Khemeia, or ‘al-kimiya’ in Arabic,
was developed with novel ideas and much enthusiasm in Arab countries.
Jabir ibn-Hayyan (c. 719-813 AD)
soon became the most influential alchemist of the Arabic world.
His work included descriptions of ammonium chloride, acetic acid and
nitric acid, as well as furthering the field of classic alchemy.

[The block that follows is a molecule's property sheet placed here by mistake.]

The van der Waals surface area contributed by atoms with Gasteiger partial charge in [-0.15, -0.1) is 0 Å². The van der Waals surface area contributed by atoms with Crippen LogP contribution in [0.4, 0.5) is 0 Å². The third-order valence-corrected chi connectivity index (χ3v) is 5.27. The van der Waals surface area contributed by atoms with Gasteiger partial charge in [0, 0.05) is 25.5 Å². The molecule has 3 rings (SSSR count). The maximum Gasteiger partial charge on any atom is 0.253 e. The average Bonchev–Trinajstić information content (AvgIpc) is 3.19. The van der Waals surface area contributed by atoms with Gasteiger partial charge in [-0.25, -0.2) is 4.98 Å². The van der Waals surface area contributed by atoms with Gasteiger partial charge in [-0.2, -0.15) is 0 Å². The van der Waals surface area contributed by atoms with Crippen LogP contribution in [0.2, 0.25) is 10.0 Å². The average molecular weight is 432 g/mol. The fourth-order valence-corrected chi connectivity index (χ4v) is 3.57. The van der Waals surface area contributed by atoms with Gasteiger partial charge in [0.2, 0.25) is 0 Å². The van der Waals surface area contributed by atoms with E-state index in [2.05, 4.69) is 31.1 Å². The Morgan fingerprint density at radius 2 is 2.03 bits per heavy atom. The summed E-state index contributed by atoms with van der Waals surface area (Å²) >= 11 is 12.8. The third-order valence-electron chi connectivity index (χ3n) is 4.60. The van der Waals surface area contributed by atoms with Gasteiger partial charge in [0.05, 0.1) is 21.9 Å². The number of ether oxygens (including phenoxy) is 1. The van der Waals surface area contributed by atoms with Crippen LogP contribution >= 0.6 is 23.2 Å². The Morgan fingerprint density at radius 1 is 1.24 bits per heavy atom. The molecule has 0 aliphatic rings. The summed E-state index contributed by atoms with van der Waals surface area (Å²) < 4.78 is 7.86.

Persian physician Al-Razi (c. 850-925 AD) (see left) was
credited with the application of plaster of Paris to holding broken bones in
place, thus promoting the use of chemistry in medicine.
Al-Razi: image reproduced from http://www.the-week.com/21jun24/cov-f.jpg
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